20 Questions to Ask When Hiring a Divorce Attorney


by Chris Torrone



Divorce can be a stressful and confusing time for everyone involved. Hiring a confident, experienced divorce lawyer is one of the best ways to minimize your worries, streamline the divorce process, and help you find the resolution you seek. 

Divorce attorneys offer so much to individuals and families. They bring understanding and clarity to a season often defined by confusion and worry. They inform, educate, and provide resources to help you navigate this difficult time.

couple needing divorce attorneys

What Divorce Attorneys Bring to the Table

They represent you in a time of need and work hard to protect your interests and the well-being of you and your children. Here are just some of the many things a good family law attorney will help you both understand better and guide you through.

  • Divorce proceedings
  • Their particular approach to divorce
  • The attorney-client relationship
  • Contested divorce, uncontested divorce, collaborative divorce
  • Divorce decree, divorce petition, dissolution of marriage
  • Child custody
  • Child support payments
  • Parenting plans 
  • Parenting schedules, parenting time
  • Primary caretaker
  • Spousal support
  • Walk-thru of divorce papers
  • Property division: marital property, separate property, personal property 
  • What happens to the home and other real estate
  • How divorce affects retirement accounts, bank accounts, marital debt, marital assets, credit cards, etc.
  • The divorce settlement process and divorce judgments
  • The tax consequences of divorce
  • A breakdown of the average divorce costs
  • The effect of divorce on a minor child
  • Common divorce laws and rules
  • Cost of litigation
  • Average period of time for divorce
  • Additional helpful resources and various family services
  • and information on other divorce, marital, and family matters. 

While divorce lawyers have a wealth of knowledge to offer, it’s important that you educate yourself, use discernment, and choose wisely when selecting an attorney to represent you and your family. With that in mind, we’ve compiled a list of 20 questions to ask when hiring a divorce attorney.

While there are many more important questions, this list should be a great start and help you make the right choice. Let’s look at these questions now. 

1. How will we communicate with each other?

Phone, email, text, video conferencing…a combination of these? It’s important the two of you have an understanding of what methods are acceptable and encouraged for contact with one another.

2. How often will we communicate about my case?

Avoid an attorney who struggles to answer this question. You don’t want to have misunderstandings later on or additional charges you weren’t expecting. It will vary from client to client, but a good average is between 1 and 4 times per month. 

3. How can I keep my communication with my spouse amicable?

Experienced divorce attorneys are adept at providing you with advice and the tools you need to communicate better with your spouse, to avoid undo conflict, share only necessary information, remain respectful, exchange the right information, and not say things that will be unfavorable to your case.

4. What parts of our conversations, if any, should I be sharing with my spouse?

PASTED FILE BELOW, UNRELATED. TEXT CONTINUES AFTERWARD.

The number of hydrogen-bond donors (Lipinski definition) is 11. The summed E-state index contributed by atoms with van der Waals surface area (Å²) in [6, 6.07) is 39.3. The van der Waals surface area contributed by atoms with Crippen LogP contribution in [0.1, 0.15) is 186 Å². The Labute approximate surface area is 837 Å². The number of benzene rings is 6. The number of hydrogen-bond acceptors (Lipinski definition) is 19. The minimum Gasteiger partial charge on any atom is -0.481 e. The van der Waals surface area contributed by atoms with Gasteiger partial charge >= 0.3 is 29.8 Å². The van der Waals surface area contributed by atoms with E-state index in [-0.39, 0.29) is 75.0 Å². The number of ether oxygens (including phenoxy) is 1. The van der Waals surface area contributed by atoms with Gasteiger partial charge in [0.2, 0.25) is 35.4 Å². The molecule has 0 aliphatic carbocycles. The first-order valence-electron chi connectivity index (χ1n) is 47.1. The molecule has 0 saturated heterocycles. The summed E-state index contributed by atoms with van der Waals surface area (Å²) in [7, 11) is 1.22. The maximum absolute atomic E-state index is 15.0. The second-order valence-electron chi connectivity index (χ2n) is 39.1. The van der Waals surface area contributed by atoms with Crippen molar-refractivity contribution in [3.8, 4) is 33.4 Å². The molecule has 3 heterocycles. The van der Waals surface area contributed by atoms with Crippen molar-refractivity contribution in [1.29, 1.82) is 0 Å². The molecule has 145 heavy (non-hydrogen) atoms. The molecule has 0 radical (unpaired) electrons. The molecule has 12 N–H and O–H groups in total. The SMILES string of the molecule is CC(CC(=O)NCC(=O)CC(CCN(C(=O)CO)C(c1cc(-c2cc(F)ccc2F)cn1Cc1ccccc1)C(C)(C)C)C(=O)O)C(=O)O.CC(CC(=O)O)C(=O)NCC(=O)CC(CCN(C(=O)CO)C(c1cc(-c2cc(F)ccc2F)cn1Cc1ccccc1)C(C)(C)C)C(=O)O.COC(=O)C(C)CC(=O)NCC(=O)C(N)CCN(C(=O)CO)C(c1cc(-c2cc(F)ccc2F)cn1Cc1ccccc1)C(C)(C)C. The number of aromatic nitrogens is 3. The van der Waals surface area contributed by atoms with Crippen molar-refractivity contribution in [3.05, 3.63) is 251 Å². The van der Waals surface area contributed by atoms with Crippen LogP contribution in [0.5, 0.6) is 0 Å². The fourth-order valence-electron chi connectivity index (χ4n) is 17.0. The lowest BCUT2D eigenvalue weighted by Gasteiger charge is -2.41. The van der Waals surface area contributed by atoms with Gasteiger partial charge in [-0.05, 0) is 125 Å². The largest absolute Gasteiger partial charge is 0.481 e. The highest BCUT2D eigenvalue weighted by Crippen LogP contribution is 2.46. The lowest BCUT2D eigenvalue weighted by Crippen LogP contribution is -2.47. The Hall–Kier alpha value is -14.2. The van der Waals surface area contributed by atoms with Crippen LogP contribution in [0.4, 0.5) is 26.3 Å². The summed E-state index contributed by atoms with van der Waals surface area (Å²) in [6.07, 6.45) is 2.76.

Of course, you will communicate with your spouse about some aspects of your divorce. But it is important to remember that you do not need, and are not required, to share the specifics of the protected conversations between you and your attorney. These are private. 

Your lawyer will discuss this with you in greater detail. 

5. How many divorce cases have you handled?

It’s a good thing to know. You want someone with considerable experience, but it doesn’t need to be decades, as long as they have a solid case history and satisfied clients. 

6. Will you provide references from previous clients?

The answer should always be yes. Additionally, the references they provide should be similar to your case. If you are dealing with a difficult, contested divorce, then references to easier,  amicable divorces will not help you. Be sure they provide you with examples of happy clients with similar experiences to yours. 

7. Do you prefer to negotiate and mediate or go to trial?

Going to trial usually means a lot more money. Trial is expensive and often a long, drawn-out affair. However, there are times when this is necessary. Just make sure you and your attorney are on the same page at each phase of the process. 

8. Will you handle my case personally or hand it off to someone else in your firm?

Either answer is totally fine. However, it does matter that the two of you work well together. If you feel you have a good connection with a particular lawyer, you don’t want them passing your case off to someone else, especially if that individual doesn’t seem to have the same rapport with you. 

Of course, the possibility exists that someone else might even work better. Find out how the process works in their firm, ask questions, and let them know what you’d like. Find out all your options and work with them to create the best working scenario for the two of you. 

two divorce attorneys discussing a case

9. What is your caseload like?

Ideally, you sort of want a balance. If they’re juggling 50 cases at once, they may not be able to provide you with the attention you need. On the flip-side, if they’ve got no other cases, that might be a red flag to look out for.

10. How much will you charge me?

This, of course, is always top-of-mind when discussing your case. They should provide you with their retainer fee and hourly rate. Also, be sure to ask them about any possible additional fees for other associates they may work with. 

Their answers should be direct and clear. They rarely hesitate since they’ll want to know if you can actually afford their services. If they don’t bring it up, though, be ready to ask the question yourself. 

11. What steps can I take to control costs?

Discuss their fees, additional costs peripheral to their services, unforeseen events or expenditures, and some things your spouse might do that will increase your costs.